ADPR InsightSocial MediaTop Tips 17.10.2023

How ethics in PR has changed

When you think of ethical industries, public relations might not be among the first that spring to mind. Spin doctors blurring the lines between truth and marketing haven’t done many favours for the public’s perception of PR. However, PR has changed greatly in the last few decades and perhaps it doesn’t quite deserve the bad rap it still holds.

For more about the relationship PR has with ethics, listen to Episode 1 from Season 3 of our podcast, Revitalise & Grow with Jenny, Kate and Sophie.

You may also like to listen to Season 6, Episode 4: How to communicate sustainability and avoid greenwashing or Season 7, Episode 3: The ethics of PR & marketing in a cost-of-living crisis.

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The changing PR landscape

Public relations, at its heart, is about sharing a convincing message. Many see propaganda as the historical foundation of PR, which was about disseminating misleading information to divert attention away from the truth. But in today’s world, both brands and PR professionals are working in a different landscape and can’t underestimate the modern consumer.

We all consume huge amounts of content and media around the clock. We can smell inauthenticity a mile off and can easily tell the difference between vanity projects and actual action. More than ever, today’s consumers are aware of the power of their money. We know by becoming loyal customers, we are effectively investing in a business, so want to know that a company aligns ethically with our values.

This is where PR can be at its most effective – when sharing a brand’s purpose. Hiding the truth is not a purpose. Being a positive influence and leaving a legacy is.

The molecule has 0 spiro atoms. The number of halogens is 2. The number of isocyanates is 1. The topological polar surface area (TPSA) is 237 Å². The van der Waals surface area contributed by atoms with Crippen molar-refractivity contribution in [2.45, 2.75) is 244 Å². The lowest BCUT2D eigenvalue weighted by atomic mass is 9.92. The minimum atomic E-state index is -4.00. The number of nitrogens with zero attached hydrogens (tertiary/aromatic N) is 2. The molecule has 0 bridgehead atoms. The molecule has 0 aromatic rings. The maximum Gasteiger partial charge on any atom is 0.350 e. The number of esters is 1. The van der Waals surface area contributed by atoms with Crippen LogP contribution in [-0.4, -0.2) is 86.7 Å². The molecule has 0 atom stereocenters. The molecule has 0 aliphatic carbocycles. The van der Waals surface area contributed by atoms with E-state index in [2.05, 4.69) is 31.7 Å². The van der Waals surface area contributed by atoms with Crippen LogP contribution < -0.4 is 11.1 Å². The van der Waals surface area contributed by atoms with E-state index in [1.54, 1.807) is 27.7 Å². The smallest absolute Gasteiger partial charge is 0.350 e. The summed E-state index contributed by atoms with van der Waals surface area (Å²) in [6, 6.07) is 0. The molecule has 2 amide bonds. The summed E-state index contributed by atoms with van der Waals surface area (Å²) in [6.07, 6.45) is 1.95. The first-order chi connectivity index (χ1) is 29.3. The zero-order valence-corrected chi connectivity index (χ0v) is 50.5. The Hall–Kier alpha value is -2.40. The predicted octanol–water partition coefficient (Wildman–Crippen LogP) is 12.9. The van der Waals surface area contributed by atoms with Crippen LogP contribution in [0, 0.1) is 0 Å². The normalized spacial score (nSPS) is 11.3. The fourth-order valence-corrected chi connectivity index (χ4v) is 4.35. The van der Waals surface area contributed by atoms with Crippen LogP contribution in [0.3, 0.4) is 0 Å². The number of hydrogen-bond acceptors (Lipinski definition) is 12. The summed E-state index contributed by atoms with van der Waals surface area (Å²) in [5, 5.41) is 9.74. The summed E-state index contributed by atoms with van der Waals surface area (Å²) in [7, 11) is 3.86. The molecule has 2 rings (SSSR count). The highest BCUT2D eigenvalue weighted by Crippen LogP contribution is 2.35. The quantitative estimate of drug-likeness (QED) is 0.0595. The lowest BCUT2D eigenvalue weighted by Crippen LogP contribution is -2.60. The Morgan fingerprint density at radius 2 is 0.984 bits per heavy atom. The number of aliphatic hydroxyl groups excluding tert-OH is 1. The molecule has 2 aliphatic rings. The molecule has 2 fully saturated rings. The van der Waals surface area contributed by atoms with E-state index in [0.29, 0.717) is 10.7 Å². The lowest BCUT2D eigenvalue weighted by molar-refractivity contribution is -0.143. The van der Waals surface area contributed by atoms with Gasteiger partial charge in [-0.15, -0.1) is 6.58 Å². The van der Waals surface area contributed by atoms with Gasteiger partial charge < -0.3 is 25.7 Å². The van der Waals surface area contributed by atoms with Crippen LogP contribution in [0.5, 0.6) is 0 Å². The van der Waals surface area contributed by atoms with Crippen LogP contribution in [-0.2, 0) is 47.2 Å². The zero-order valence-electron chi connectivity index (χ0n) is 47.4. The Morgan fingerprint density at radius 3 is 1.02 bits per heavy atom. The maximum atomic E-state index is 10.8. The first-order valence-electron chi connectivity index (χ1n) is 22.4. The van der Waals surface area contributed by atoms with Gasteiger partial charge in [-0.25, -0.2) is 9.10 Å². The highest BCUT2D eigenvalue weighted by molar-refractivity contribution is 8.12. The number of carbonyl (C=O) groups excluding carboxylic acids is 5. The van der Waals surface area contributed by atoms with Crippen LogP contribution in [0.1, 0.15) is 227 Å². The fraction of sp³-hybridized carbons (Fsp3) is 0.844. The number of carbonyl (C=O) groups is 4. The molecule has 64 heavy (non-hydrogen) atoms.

Fake news

Who benefits from PR?

PR is no longer just for the big brands who can afford it. Getting results doesn’t depend on the people you know. With the 24-hour news cycle and the ever-growing list of digital touchpoints with your audience, there are PR opportunities everywhere for even the smallest businesses who have a strong purpose.

That being said, a PR team’s first job when working with a company should be to ask the right questions when it comes to a company’s messaging. PR agencies are placed in a position of trust when brought on board, so it is ethically within their duty to be truthful to help the direction of the businesses they work with. Intent is important but isn’t everything. Actions speak louder than words, which funnily enough even holds true in the world of communications.

The reason PR still has such a bad reputation is that consumers will notice it when not done properly. If something reads like a PR project i.e. an effort a company has made to look good, consumers will see right through it. Good PR will likely go unnoticed and will appear like purposeful messaging being shared that results in positive impacts.

Does PR still deserve its ethically poor reputation? We think, when done right, it can be a force for good and levels the playing field for everyone’s voice to be heard.

If you’re looking for help or guidance with your PR activity, drop us a line at or request a call back.